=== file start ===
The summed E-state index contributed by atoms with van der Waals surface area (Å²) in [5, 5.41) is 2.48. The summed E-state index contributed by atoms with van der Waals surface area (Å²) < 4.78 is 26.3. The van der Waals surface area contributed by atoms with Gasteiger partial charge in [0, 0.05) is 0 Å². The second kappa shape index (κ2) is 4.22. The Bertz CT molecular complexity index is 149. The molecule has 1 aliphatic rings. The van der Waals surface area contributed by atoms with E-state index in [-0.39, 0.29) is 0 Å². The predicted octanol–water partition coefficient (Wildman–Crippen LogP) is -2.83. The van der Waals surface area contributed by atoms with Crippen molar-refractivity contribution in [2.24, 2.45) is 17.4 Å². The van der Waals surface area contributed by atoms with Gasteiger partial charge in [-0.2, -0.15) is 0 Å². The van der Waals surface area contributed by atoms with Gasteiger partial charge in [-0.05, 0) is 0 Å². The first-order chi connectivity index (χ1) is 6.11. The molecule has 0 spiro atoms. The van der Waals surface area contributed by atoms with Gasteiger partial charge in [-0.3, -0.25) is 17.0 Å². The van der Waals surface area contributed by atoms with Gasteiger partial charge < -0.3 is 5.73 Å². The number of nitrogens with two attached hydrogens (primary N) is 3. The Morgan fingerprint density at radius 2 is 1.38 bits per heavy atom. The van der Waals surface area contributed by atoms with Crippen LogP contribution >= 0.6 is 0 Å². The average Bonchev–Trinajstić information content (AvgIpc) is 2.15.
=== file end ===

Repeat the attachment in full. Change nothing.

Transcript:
The summed E-state index contributed by atoms with van der Waals surface area (Å²) in [5, 5.41) is 2.48. The summed E-state index contributed by atoms with van der Waals surface area (Å²) < 4.78 is 26.3. The van der Waals surface area contributed by atoms with Gasteiger partial charge in [0, 0.05) is 0 Å². The second kappa shape index (κ2) is 4.22. The Bertz CT molecular complexity index is 149. The molecule has 1 aliphatic rings. The van der Waals surface area contributed by atoms with E-state index in [-0.39, 0.29) is 0 Å². The predicted octanol–water partition coefficient (Wildman–Crippen LogP) is -2.83. The van der Waals surface area contributed by atoms with Crippen molar-refractivity contribution in [2.24, 2.45) is 17.4 Å². The van der Waals surface area contributed by atoms with Gasteiger partial charge in [-0.2, -0.15) is 0 Å². The van der Waals surface area contributed by atoms with Gasteiger partial charge in [-0.05, 0) is 0 Å². The first-order chi connectivity index (χ1) is 6.11. The molecule has 0 spiro atoms. The van der Waals surface area contributed by atoms with Gasteiger partial charge in [-0.3, -0.25) is 17.0 Å². The van der Waals surface area contributed by atoms with Gasteiger partial charge < -0.3 is 5.73 Å². The number of nitrogens with two attached hydrogens (primary N) is 3. The Morgan fingerprint density at radius 2 is 1.38 bits per heavy atom. The van der Waals surface area contributed by atoms with Crippen LogP contribution >= 0.6 is 0 Å². The average Bonchev–Trinajstić information content (AvgIpc) is 2.15.